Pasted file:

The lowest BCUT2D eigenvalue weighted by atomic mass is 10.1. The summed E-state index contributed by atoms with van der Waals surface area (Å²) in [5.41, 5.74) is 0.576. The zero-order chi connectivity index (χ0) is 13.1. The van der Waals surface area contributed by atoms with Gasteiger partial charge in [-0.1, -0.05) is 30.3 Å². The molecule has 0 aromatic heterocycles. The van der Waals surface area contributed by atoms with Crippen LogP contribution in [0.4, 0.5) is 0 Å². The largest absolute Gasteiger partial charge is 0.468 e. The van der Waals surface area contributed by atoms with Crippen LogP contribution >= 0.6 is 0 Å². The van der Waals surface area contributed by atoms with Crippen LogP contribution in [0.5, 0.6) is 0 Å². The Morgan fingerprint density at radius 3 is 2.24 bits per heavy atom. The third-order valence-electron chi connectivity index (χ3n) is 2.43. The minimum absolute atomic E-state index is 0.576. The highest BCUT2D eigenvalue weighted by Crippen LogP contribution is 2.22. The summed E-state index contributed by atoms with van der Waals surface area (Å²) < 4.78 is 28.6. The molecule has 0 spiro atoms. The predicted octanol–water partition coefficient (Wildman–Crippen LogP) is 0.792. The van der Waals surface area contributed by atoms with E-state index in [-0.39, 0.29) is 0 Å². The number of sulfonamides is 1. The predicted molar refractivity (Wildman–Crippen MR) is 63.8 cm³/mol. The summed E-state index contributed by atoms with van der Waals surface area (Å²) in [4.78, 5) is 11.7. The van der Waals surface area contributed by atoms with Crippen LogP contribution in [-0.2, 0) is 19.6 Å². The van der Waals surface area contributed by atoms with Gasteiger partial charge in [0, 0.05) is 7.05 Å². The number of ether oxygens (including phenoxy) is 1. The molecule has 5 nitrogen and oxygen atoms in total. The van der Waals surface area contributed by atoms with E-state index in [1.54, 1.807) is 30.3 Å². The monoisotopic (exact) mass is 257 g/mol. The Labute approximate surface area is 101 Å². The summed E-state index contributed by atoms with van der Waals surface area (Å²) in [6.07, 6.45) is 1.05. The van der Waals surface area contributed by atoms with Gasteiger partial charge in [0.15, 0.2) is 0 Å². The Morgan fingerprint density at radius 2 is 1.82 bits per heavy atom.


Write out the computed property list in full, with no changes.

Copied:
The lowest BCUT2D eigenvalue weighted by atomic mass is 10.1. The summed E-state index contributed by atoms with van der Waals surface area (Å²) in [5.41, 5.74) is 0.576. The zero-order chi connectivity index (χ0) is 13.1. The van der Waals surface area contributed by atoms with Gasteiger partial charge in [-0.1, -0.05) is 30.3 Å². The molecule has 0 aromatic heterocycles. The van der Waals surface area contributed by atoms with Crippen LogP contribution in [0.4, 0.5) is 0 Å². The largest absolute Gasteiger partial charge is 0.468 e. The van der Waals surface area contributed by atoms with Crippen LogP contribution >= 0.6 is 0 Å². The van der Waals surface area contributed by atoms with Crippen LogP contribution in [0.5, 0.6) is 0 Å². The Morgan fingerprint density at radius 3 is 2.24 bits per heavy atom. The third-order valence-electron chi connectivity index (χ3n) is 2.43. The minimum absolute atomic E-state index is 0.576. The highest BCUT2D eigenvalue weighted by Crippen LogP contribution is 2.22. The summed E-state index contributed by atoms with van der Waals surface area (Å²) < 4.78 is 28.6. The molecule has 0 spiro atoms. The predicted octanol–water partition coefficient (Wildman–Crippen LogP) is 0.792. The van der Waals surface area contributed by atoms with E-state index in [-0.39, 0.29) is 0 Å². The number of sulfonamides is 1. The predicted molar refractivity (Wildman–Crippen MR) is 63.8 cm³/mol. The summed E-state index contributed by atoms with van der Waals surface area (Å²) in [4.78, 5) is 11.7. The van der Waals surface area contributed by atoms with Crippen LogP contribution in [-0.2, 0) is 19.6 Å². The van der Waals surface area contributed by atoms with Gasteiger partial charge in [0, 0.05) is 7.05 Å². The number of ether oxygens (including phenoxy) is 1. The molecule has 5 nitrogen and oxygen atoms in total. The van der Waals surface area contributed by atoms with E-state index in [1.54, 1.807) is 30.3 Å². The monoisotopic (exact) mass is 257 g/mol. The Labute approximate surface area is 101 Å². The summed E-state index contributed by atoms with van der Waals surface area (Å²) in [6.07, 6.45) is 1.05. The van der Waals surface area contributed by atoms with Gasteiger partial charge in [0.15, 0.2) is 0 Å². The Morgan fingerprint density at radius 2 is 1.82 bits per heavy atom.